The case for diversity and inclusion has gained momentum in recent years, supported by discrete initiatives such as gender pay gap reporting and ethnicity pay gap reporting, which have the combined objectives of promoting fairness in the workplace.
As candidates increasingly say that a lack of diversity impacts their choice of employer, we outline how to embrace a diverse workforce when it comes to recruitment and engagement.
The business case for diversity and inclusion
Inclusion is a business case in itself for better diversity in the workplace – having a range of voices, experiences and backgrounds will enable an organisation to create a supportive culture and understand the customers it serves. Nearly half of employers surveyed for LinkedIn’s Global Recruiting Trends 2018 said their focus on diversity was driven by their desire to better represent their customers. Drawing talent from the immediate areas that organisations serve delivers deep expertise, with employees having first-hand experience of customer needs to translate into customer satisfaction.
Diverse teams are also innately innovative. Cognitively diverse teams are said to solve problems faster as there is a diversity of knowledge and perspective that these teams can draw upon more readily. The business case for supporting a diverse team is increasingly taken for granted, yet there are many ways of engaging those traditionally less represented in the workforce.
Under-utilised talent pools
Two thirds of organisations anticipate recruitment and retention difficulties in the next 12 months according to our UK Reward Management Survey spring 2019. As employers increasingly share the challenges they face when it comes to recruitment and retention, accessing new or under-represented demographics is an increasingly effective strategy to tap into new pools of employees.
BAME and working mothers in particular remain hugely under-represented in the workplace. 200,000 single parents in the UK alone are unemployed. The apprenticeship levy has sought to engage the next largest unemployed group, being those aged between 18 and 29, creating more opportunities to enter the workforce and learn on the job. Identifying hiring practices that can access a range of talent pools is critical.
Scrutiny around open and inclusive hiring practices can be supported by HR analytics. Data driven analysis can give employers the opportunity to identify trends around their recruitment and retention practices. With some employers looking to set diversity targets, HR analytics can underpin this. Organisations hope to use this data analysis intelligently and more regularly to monitor their approach to hiring. This can alert businesses to any unconscious bias that might be operating when it comes to recruitment decisions.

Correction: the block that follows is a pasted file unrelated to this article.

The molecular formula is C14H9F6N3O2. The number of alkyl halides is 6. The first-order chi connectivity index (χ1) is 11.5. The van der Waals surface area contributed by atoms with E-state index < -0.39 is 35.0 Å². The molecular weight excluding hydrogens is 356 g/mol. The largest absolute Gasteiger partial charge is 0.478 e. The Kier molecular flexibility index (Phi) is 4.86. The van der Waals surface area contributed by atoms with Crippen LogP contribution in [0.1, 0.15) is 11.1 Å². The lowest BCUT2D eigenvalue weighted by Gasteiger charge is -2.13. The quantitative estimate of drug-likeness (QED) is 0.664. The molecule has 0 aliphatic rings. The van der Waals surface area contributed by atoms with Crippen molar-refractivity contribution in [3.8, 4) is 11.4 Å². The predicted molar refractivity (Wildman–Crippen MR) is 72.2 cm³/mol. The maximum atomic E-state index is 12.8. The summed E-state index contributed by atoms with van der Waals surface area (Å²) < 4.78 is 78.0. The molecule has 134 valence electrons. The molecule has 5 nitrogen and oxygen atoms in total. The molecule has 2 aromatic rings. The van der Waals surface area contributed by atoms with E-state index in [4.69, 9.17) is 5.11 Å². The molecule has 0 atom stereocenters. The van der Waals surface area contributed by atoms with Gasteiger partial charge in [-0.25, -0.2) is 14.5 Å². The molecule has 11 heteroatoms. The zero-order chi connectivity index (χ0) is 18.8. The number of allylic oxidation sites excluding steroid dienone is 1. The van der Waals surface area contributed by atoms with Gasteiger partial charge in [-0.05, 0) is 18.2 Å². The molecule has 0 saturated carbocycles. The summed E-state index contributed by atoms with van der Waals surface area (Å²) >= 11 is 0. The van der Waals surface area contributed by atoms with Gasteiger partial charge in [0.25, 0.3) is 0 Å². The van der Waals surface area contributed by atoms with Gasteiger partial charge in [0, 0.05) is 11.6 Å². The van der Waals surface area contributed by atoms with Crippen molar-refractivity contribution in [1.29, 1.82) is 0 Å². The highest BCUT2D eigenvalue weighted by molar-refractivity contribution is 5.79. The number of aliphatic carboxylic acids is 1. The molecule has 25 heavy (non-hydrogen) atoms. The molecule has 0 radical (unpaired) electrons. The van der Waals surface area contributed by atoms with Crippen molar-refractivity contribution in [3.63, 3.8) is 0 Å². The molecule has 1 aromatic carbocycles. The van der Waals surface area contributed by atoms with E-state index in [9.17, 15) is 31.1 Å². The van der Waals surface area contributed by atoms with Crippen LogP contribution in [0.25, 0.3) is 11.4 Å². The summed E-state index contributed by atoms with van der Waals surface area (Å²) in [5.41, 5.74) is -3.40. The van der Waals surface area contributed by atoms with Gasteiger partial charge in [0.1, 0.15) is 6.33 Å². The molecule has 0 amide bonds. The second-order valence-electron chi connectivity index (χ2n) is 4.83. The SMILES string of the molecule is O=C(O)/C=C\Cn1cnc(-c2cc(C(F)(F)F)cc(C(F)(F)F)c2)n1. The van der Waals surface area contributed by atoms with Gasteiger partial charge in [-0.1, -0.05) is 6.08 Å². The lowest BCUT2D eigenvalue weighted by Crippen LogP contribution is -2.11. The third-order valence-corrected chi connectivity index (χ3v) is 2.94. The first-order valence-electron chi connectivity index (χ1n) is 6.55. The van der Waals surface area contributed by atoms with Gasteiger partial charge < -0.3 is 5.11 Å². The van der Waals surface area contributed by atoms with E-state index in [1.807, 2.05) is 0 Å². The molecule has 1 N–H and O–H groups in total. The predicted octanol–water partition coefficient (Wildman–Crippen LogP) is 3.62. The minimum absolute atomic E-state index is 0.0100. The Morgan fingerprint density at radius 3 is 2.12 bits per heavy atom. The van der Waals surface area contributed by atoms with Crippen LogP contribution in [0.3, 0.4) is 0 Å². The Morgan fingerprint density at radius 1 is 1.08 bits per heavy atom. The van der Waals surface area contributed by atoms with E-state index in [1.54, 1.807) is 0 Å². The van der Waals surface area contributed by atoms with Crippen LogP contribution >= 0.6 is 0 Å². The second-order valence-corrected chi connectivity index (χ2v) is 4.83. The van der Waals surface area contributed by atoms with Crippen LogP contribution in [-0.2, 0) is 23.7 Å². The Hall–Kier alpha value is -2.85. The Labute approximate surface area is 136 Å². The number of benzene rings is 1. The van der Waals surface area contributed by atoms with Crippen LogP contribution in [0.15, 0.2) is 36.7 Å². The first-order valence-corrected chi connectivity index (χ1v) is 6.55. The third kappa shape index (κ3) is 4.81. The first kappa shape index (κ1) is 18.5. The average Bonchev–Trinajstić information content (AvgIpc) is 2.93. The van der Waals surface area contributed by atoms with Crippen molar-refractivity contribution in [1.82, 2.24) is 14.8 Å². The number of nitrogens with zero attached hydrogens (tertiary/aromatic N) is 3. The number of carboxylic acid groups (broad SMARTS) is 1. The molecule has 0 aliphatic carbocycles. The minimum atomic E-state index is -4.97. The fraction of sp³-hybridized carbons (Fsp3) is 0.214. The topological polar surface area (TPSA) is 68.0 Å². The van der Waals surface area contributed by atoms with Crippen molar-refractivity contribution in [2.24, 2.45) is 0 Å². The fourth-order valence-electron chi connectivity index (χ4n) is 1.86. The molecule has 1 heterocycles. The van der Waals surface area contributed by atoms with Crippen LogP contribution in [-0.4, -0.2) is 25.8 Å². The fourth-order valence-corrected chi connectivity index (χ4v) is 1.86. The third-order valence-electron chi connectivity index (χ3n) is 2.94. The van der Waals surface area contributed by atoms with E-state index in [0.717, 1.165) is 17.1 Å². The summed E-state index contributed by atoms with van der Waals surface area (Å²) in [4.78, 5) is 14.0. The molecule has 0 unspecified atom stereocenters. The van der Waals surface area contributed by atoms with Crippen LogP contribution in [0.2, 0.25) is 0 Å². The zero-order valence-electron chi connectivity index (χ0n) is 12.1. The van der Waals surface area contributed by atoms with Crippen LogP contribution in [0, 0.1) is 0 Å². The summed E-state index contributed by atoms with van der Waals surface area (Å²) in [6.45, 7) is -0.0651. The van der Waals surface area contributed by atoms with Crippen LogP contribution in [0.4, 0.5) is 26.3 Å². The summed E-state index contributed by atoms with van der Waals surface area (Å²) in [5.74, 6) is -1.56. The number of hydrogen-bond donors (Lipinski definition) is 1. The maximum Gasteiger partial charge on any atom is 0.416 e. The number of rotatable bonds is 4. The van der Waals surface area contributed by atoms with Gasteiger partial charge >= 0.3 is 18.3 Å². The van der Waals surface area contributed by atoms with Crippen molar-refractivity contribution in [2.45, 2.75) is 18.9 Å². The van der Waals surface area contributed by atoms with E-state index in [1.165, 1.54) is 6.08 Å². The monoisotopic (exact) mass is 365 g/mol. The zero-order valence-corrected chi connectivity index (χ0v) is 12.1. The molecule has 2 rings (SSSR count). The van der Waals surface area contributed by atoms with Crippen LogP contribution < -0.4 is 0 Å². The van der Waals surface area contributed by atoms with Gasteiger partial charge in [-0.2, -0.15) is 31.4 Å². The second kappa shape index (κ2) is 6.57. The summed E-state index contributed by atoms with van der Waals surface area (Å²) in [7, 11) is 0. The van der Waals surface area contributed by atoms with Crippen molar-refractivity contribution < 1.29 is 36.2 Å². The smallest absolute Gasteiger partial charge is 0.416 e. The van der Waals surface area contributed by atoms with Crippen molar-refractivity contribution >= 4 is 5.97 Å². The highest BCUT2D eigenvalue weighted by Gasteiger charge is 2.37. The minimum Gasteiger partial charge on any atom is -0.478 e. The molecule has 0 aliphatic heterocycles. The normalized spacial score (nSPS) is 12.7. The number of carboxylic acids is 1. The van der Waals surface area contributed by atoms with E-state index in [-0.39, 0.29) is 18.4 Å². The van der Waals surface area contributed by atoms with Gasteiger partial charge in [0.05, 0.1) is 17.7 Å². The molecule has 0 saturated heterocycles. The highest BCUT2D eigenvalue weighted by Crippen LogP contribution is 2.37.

It is important to recognise that the workplace is rapidly evolving. We are all living longer and have to work for longer – employers should be offering numerous opportunities for learning and development to embrace multi-phased careers. An open and inclusive hiring strategy that plans to utilise the wealth of knowledge and experience that older workers have built up over their career can help businesses to reduce the current workforce skills gap.
Recognising that there is a more fluid workforce and treating employees as individuals is key to unlocking each person’s potential by tailoring their recognition accordingly. Reward that is designed to tackle, and actively embrace, an ageing workforce and attract younger people to certain sectors, particularly the third sector and residential care, has become a prominent issue for employers who need a secure pipeline of talent to future-proof their business.
The wider push for equality
In our UK Reward Management Survey spring 2019, we investigated equality and diversity practices that respondents already operate. We welcomed the fact that nearly half of respondents are actively considering how they can tackle wider equality issues within their organisations beyond the range of initiatives designed to support a fairer workplace: CEO pay ratios, ethnicity pay gaps and the progress of gender pay gap reporting.
At the heart of these initiatives is the objective of creating equal and fair pay structures across the workplace. 86 per cent of employers already offer broader equality and diversity initiatives, including networking groups (bringing together under-represented groups to mutually support their progression and share experiences); dedicated working groups (open to all employees to champion workplace diversity); and coaching programmes (designed to focus on individual training and support).
Entry interviews are also becoming more popular with employers who want to be proactive. Employers can use this as an opportunity to identify what employees value about the organisation upon joining and understand how to improve employee experience from the outset. This extends to asking new joiners whether they found the employee value proposition inclusive enough, assessing whether the right talent is being recognised and considering brilliant candidates for their potential, as well as their existing qualifications. Diversity and inclusion is increasingly becoming an area of innovation for employers who see this as an opportunity to differentiate their approach.
How can I retain key staff?
By targeting diverse talent and monitoring equality practices within your organisation, you can drive engagement levels throughout your business. The key is to maintain momentum behind these initiatives and harness the benefits of being a diverse and inclusive working environment.
If you would like to review how inclusive your HR practices are or if you would like further support in accessing more diverse talent pools, get in touch.